Never miss an opportunity to build relationships, whether you’re reaching out to new donors or following up with current ones. Keep your appeal donor-centered. Thank current donors and find a way to make a connection with potential donors.

I realize the purpose of a fundraising appeal is to ask for donations, but don’t forget to build relationships, too. Why Does Giving to Your Organization Feel Like a Transaction and Not a Relationship?

Use #GivingTuesday as a way to follow up with your donors

If you don’t want to launch a full #Giving Tuesday campaign (understandable), it can be a great opportunity to follow up with people who haven’t donated to your year-end appeal. You should be doing regular reminders, anyway.

Send email and social media messages before and on #Giving Tuesday encouraging people to donate. You can use the #Giving Tuesday logos, etc. Obviously, you’ll want to keep following up with anyone who didn’t donate on #GivingTuesday.

Show some #donorlove

Be sure to give equal weight to thanking your donors, including sending welcome packets to new donors. You don’t want this to be a one-time thing. And, Say Thank You Like You Mean It

Another idea is to scrap #GivingTuesday all together and make it Giving Thanks Tuesday instead.  Try this fresh twist on Giving Tuesday We ask a lot of our donors, especially at year-end.  Why not take the time to give back to them?

Of course, you could also participate in #GivingTuesday, followed by Giving Thanks Wednesday.

How did you do?  

Be sure to make a plan to measure your results, whether you do a full campaign, a follow-up, or a thank you fest. Was it worth the time and effort?

I think you’ll find that any fundraising campaign will be more successful if you focus on building relationships.

Once is Not Enough,and Why You Need a Multichannel Fundraising Campaign

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If you think you can send one fundraising appeal and then wait for the donations to pour in, you’re in for a rude awakening. Your donors are busy and may put your letter aside to handle later, and then never get to it. Or, they may not see your fundraising email in their ever growing inbox. While some donors will respond to the first appeal, most are going to need a few reminders.

You also don’t want to rely on one communication channel. Your fundraising campaign will be more effective if you use a combination of mail, email, social media, and phone calls. Some donors may respond to your direct mail piece but donate online. Others will see your email message but prefer to send a check.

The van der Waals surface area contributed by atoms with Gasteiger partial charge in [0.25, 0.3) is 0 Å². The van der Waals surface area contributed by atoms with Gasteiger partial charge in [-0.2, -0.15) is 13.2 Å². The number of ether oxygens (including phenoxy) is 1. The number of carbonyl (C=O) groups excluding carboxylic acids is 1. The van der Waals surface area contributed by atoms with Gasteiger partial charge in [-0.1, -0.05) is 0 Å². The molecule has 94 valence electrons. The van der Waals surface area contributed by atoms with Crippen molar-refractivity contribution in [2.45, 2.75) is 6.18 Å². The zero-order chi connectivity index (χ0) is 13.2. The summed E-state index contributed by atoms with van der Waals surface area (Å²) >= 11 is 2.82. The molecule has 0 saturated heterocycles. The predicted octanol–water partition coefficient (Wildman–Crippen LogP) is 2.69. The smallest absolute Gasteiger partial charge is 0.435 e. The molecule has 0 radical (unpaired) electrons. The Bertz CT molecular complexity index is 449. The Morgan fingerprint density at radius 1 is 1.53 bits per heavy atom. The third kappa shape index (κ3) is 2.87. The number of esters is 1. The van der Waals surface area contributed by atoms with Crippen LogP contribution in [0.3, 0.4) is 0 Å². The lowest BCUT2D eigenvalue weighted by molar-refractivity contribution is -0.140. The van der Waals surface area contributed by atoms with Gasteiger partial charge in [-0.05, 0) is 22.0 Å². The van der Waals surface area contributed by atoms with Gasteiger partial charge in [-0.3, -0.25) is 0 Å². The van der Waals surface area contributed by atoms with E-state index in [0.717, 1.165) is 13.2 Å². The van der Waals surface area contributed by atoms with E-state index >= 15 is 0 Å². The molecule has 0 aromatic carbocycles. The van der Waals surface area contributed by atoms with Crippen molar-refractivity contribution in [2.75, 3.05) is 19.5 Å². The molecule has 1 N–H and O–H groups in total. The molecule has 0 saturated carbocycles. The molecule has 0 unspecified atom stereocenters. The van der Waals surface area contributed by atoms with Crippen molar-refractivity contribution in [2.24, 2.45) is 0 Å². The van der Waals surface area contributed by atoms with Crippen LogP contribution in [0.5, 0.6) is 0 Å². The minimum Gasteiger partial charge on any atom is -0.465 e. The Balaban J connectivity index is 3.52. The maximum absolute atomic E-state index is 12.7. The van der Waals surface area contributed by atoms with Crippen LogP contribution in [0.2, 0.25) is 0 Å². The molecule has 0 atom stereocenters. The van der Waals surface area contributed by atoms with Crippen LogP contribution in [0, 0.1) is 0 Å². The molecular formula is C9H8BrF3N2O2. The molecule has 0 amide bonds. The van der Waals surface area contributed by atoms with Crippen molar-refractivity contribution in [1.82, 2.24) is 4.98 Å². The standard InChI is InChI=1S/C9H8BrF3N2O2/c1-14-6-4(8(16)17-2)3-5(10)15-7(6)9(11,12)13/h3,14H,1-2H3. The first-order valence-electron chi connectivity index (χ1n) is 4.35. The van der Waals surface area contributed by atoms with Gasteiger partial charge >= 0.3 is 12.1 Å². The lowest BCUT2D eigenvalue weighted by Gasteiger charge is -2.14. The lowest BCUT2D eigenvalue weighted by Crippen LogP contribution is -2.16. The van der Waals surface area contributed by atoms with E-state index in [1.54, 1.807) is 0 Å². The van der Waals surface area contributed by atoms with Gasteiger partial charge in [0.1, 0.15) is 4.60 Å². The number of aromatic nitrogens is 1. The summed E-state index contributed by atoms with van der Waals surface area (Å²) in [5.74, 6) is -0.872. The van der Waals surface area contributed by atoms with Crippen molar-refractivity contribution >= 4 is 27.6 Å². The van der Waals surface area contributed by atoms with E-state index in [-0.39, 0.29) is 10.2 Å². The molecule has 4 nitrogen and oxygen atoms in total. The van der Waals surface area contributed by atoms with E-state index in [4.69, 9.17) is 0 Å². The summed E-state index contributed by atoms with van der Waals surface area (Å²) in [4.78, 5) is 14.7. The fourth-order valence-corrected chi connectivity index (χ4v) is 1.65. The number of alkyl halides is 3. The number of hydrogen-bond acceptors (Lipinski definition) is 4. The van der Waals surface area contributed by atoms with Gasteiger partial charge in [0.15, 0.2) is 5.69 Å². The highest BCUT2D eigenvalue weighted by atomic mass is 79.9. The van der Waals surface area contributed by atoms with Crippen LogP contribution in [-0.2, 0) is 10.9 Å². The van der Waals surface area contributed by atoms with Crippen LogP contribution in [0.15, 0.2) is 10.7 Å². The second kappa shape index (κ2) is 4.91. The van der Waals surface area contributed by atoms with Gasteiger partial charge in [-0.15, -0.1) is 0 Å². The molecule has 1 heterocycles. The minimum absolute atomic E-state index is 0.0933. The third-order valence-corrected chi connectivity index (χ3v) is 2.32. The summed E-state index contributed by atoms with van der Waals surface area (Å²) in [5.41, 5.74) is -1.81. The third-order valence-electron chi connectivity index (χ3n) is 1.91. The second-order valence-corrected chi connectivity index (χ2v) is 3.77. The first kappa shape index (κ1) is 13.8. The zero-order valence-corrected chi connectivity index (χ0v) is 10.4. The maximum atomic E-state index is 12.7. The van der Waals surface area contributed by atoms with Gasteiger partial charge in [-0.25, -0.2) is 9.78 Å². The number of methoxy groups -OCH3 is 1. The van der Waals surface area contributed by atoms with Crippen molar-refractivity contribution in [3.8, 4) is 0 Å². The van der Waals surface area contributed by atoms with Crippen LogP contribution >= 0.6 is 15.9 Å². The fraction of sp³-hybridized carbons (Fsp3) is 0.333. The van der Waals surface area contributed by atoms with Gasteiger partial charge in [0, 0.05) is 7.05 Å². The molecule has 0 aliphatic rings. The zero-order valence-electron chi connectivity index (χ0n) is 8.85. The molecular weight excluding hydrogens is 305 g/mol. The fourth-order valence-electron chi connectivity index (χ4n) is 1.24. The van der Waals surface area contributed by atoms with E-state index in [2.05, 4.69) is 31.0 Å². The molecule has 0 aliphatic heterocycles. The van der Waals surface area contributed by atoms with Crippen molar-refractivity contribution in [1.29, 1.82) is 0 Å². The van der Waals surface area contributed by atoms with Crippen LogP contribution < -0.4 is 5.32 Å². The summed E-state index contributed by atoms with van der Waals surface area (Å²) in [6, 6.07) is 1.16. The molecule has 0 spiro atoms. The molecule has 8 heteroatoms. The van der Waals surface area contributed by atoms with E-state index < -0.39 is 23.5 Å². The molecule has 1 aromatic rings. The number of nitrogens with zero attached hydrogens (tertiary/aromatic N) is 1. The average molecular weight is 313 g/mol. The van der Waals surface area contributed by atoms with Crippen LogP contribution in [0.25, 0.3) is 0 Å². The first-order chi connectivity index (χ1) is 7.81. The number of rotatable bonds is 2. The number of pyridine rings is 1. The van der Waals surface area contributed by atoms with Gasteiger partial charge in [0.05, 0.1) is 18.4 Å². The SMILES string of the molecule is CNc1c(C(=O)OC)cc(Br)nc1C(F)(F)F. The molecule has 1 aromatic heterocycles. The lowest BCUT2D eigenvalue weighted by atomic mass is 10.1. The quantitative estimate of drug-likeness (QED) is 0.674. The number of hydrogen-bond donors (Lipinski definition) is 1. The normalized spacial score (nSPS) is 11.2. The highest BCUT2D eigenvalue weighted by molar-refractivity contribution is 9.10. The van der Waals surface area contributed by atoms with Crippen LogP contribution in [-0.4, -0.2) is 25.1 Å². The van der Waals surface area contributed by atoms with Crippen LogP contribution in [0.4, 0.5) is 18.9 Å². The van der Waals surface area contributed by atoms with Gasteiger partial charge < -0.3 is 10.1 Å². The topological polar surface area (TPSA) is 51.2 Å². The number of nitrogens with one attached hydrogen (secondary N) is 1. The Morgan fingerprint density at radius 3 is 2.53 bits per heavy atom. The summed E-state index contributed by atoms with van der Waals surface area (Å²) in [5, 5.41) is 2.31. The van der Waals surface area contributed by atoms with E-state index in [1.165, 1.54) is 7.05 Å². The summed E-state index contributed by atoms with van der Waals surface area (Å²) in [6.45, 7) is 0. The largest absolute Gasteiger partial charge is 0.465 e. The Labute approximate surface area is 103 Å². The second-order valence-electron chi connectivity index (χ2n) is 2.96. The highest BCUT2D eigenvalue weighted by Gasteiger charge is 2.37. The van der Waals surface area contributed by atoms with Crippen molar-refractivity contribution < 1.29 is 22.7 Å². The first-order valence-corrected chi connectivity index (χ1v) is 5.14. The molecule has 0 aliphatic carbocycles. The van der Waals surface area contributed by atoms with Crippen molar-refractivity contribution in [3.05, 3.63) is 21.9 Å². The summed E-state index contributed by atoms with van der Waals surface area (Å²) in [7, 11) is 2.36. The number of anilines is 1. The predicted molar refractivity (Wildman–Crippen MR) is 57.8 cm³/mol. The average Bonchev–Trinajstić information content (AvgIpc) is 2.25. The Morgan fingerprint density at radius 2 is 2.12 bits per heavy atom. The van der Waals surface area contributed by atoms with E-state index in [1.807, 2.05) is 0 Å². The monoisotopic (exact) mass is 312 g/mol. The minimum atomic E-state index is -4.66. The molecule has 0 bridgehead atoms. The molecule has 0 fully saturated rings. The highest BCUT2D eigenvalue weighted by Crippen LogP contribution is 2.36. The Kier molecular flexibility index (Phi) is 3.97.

You’ll have a lot of competition since you’re not the only organization seeking year-end donations. Not to mention, election season is in full force in U.S. but, thankfully, will be over on November 8.

This is why you need a multichannel campaign with a series of asks.

BEFORE YOU START

Clean up your mailing lists

If you haven’t already done so, clean up and organize your mailing lists.

Make it easy to donate online

You must have a donation page that’s engaging and easy to use on all platforms, including mobile. Test all links in email messages and social media posts. The last thing you want is a donor contacting you about a broken link or have to hunt around on your website for a link to your donation page.

When you’re ready to launch your campaign, include a blurb on your homepage that your appeal is underway. Make sure your donate button is in a prominent place.

Consistency is key

Your messages need to be consistent across channels. Use the same story and call to action in direct mail, email, and on your website.

Everything you send needs to look like it’s coming from the same organization.

Which channels do your donors use?

Yes, we’re talking about multichannel, but that doesn’t mean spending a lot of time on channels your donors aren’t using. Figure out in advance where you want to focus your efforts.

SAMPLE SCHEDULE AND STRATEGY

Come up with a schedule of when the appeals will go out. I’ve created a sample schedule below. Of course, you can adjust the timeframe as needed, and use this for campaigns at other times of the year. That said, I do recommend starting your year-end campaign sooner than later.